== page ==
Home / Snout Moths (Pyralidae) / Sunflower Moth (Homoeosoma ellectellum)

Sunflower Moth (Homoeosoma ellectellum)

The sunflower moth is a snout moth found throughout the Western hemisphere. They are easily recognizable from how they wrap their wings around their bodies, giving them a cigar-like appearance.

Sunflower Moth


Scientific Classification

  • Family: Pyralidae
  • Genus: Homoeosoma
  • Scientific Name: Homoeosoma ellectellum

Description and Identification


Initially, they are yellow, but they become brown-or purple- striped with brown heads as they become older. It takes around 15-19 days for them to mature.

Sunflower Moth Larvae


Sunflower Moth Caterpillar



They pupate inside the flower head of the host plant with the help of webbing.

Sunflower Moth Pupa


Adult Moth

Sexual Dimorphism: Present but not prominent.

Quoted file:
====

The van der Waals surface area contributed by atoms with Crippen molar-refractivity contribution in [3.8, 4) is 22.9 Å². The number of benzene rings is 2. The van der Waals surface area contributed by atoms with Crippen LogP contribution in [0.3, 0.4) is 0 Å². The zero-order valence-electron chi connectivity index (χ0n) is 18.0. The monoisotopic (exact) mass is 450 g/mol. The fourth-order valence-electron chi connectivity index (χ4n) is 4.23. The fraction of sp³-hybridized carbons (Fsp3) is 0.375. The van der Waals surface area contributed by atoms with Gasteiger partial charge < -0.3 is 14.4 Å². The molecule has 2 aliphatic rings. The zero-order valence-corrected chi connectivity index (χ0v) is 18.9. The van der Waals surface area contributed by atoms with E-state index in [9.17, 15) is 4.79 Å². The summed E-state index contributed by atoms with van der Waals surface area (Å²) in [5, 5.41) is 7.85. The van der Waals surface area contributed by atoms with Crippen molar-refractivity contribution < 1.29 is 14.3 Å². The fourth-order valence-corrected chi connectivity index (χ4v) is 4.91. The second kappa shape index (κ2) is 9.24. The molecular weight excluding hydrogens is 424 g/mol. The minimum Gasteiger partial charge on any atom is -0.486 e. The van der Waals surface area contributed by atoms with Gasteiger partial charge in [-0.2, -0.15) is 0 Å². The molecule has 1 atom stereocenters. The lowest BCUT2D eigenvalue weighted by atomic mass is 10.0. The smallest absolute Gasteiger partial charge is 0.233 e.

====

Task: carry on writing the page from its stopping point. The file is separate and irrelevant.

Color and Appearance

When opened, the wings are silvery-gray with a few dark spots and dark scales. When closed, the wings wrap themselves around the moth’s body.

Average wingspan: 18–20 mm

 Flight pattern: Consistent

Season: June-July

Homoeosoma ellectellum



Female moths lay their eggs in the base of the developing heads of florets.

Quick Facts

DistributionNorth and South America
HabitatPlaces where sunflowers grow including meadows, plains, and prarielands
Lifespan of AdultsAround a week
Host PlantsPrimarily sunflowers, also canola, cotton, and oranges
PredatorsBraconid wasps
Adult DietDoes not feed

Did You Know

  • American entomologist George Duryea Hurst first described this species in 1887.
Sunflower Moth Image


Sunflower Moth Picture


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